Bridging the digital media gap
Sophia Demetriades Toftdahl, Bachelor of Communication (Journalism), 2006
When Bachelor of Communication (Journalism) graduate, Sophia Demetriades Toftdahl, first came to Australia, she dreamed of doing something ‘different’. Today, thanks to her experience at Western Sydney University, she helps people connect with others and places that exist in both the digital world – and beyond.
A quick glance at Sophia’s LinkedIn profile would reveal a CV of job titles such as Coach, Management Consultant, Business Development Manager and Founder of her own company, Dream Internship, which connects interns with companies. Dream Internship’s main purpose is to optimise career profiles based on behavioural styles and deliver innovative programs for educational institutions. To date, the company has facilitated internships and ongoing employment for more than 3,000 people.
Working closely with employers across the world, Sophia noticed the increase of digital technology in the workplace. When it comes to understanding the impact of digital technology in the architectural industry, Sophia says there is now an expectation for marketers, engineers and especially architects to learn and use complex software in order to do their job. For graduates entering the industry it would be a natural evolution, but for industry professionals it has meant a steep learning curve to combine traditional expertise with new expectations.
‘If you’re very strong in some programs, you can add a lot to a business – but some people who are more established are not as comfortable with using technology,’ she says. ‘This is why a young person with technical skills can become a huge asset to any architectural business.’
Sophia’s top tip for any person starting out with an interest in digital media is to learn how to use digital media platforms for work, and not just for fun. Building personal and professional blogs, and taking more responsibility for starting initiatives, is a positive foundation that can serve you well in an ever-changing workforce, where people will be jumping between roles more than ever before.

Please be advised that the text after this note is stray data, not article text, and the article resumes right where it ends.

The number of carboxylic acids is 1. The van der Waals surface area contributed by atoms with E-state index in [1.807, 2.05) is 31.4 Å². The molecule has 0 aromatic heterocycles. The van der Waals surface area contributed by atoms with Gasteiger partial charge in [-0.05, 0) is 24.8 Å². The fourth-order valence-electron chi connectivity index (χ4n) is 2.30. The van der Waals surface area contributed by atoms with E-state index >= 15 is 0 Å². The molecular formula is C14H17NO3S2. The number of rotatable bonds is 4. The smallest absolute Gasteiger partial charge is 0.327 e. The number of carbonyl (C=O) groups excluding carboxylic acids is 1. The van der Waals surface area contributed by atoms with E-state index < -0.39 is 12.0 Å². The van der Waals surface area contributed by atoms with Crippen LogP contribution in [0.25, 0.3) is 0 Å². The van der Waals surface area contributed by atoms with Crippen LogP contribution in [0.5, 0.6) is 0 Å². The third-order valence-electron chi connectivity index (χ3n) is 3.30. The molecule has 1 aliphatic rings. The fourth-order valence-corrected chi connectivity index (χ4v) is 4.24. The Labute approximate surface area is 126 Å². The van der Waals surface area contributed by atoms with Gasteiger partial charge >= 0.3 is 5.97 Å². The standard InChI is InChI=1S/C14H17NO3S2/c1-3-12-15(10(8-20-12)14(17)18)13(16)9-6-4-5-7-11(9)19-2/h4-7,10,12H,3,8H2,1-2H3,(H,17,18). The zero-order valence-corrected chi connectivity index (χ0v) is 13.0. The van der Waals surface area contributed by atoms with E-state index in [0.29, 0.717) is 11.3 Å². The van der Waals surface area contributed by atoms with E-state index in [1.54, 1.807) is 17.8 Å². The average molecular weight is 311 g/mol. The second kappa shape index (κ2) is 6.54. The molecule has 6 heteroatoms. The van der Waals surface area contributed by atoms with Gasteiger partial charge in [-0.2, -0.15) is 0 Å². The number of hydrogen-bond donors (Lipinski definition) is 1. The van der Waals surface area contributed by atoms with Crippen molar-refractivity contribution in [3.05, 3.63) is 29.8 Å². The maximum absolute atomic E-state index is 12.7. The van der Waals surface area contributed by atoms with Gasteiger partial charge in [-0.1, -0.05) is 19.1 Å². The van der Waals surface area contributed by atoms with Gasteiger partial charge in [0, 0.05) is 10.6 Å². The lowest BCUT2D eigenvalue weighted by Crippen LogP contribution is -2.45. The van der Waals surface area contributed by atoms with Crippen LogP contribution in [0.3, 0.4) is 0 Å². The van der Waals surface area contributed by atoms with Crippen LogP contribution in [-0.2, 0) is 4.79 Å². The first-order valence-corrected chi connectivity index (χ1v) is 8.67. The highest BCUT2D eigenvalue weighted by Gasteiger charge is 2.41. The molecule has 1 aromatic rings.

‘Now there are so many different platforms and so much happening, with the fast-paced evolution of digital media there is a widening communication gap between the generations,’ says Sophia. ‘By communicating with all of the different people in your life – from your grandmother to your 11-year-old tech-savvy niece – you can gain some positive insights into the digital media comprehension of a diverse range of people, and learn how to bridge that communication gap between staff, clients and audiences to further your brand.’
31 August 2018
Words by: Claire Halliday
Photo by: Sally Tsoutas
Three minutes is enough time to make a cup of tea and listen to an average pop song – it was also enough time for 13 of Western Sydney University’s best and brightest researchers to present their work at this year’s Three Minute Thesis competition (3MT).
New research has found faecal transplants can safeguard the future of koalas and help them adapt to new food sources, leading to a potential solution for relocating koalas between populations
The Melbourne archbishop said he’d rather go to jail than break confession confidentiality. A new bill could send him there
Yesterday, Victorian Parliament finally debated a bill on whether religious ministers should be forced to disclose child abuse admitted in confidence to a priest.